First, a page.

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Weekend Agenda: Complete Your At-Home Bar with Tips from Jermaine Whitehead

Cecilia Vollert on

How’s your at-home bar looking these days? While it’s easy to stock up on the spirits you love, it can be a little mystifying to equip your home bar with the essential tools to craft any cocktail. This edition of Weekend Agenda is a helpful guide to the best bar tools, brought to you my our favorite mixologist, Jermaine Whitehead. From jiggers and shakers to bar spoons and strainers, we’ve got hot tips on how to trick out your at-home bar. 

Eyeing some cocktail recipes while ensuring you have the proper at-home bar gear? Check Jermaine's summer-inspired cocktails here, and be sure to explore our double-wall stainless steel 10oz Lowball & 14oz Highball.

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Building a perfect home bar can be a daunting experience. It’s easy to be overwhelmed by the sheer number of different gadgets out there, and (sadly) it’s often enough to discourage beginners before they can even make their first drink.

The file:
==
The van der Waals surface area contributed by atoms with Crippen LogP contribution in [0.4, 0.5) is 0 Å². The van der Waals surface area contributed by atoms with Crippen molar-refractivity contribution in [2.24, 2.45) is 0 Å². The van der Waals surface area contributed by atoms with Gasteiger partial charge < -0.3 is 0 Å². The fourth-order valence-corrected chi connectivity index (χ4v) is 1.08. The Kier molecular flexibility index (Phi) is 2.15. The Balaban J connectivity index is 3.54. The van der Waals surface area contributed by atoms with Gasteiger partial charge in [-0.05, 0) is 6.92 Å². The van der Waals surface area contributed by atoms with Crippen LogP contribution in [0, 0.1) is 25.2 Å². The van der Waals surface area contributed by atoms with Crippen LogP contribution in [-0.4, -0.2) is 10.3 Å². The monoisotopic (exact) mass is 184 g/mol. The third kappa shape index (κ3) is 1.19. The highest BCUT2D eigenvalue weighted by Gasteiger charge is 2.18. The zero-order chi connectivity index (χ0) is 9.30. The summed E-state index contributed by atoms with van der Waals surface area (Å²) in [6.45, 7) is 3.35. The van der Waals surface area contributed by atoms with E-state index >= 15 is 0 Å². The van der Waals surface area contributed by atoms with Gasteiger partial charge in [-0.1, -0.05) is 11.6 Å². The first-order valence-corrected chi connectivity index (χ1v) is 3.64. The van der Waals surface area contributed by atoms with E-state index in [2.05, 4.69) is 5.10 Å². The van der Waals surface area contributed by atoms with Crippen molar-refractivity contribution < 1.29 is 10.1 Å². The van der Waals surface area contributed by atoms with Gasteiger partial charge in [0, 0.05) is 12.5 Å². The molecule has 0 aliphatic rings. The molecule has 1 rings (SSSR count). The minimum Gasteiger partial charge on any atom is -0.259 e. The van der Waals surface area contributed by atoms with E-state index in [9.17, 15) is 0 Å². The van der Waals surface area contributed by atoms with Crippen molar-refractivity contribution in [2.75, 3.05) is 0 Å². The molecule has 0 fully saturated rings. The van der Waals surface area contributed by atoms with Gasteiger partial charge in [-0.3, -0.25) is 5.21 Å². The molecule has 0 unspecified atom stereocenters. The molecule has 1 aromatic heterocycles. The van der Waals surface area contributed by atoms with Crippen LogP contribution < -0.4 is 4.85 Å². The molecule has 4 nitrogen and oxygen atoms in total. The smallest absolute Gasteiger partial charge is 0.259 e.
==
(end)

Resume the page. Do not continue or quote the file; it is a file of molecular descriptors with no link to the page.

Luckily, once you dive into it, the process of putting together your mixology arsenal is actually pretty straightforward. Despite the fact that there are dozens of models and manufacturers for every tool, they all fall into a few, basic categories.This guide covers the essential bar tools for your home bar–the jiggers, shakers, mixing glasses, bar spoons and strainers–that you’ll need to start mixing like pro, or to update your existing collection if you already have a set.

JIGGERS

Once you’ve gotten your hands on a new recipe, the first step is ALWAYS going to be measuring out your ingredients (yes always). That’s where the jigger comes in.

They generally consist of two small cups of different volumes, attached end-to-end in the shape of an hourglass. There are three basic kinds of jiggers to choose from: the standard double jigger, the Japanese-style jigger and the angled measuring jigger. Each one has its benefits, and everyone has a favorite.

The standard double jigger is the old-fashioned, no-nonsense choice that, up until relatively recently, was just about the only game in town. They’re cheap (rarely more than $5), and they get the job done.

A step up from that old standby is the distinctly new-school Japanese-style jigger, which is basically a taller, narrower, prettier version of the original. You’ll see these at craft cocktail bars all over the world, and the biggest benefit (other than aesthetics) is that the narrower opening makes it a bit harder to spill. One of  my favorites is made by Cocktail Kingdom, which looks pretty sleek in either stainless steel, gold, and matte black.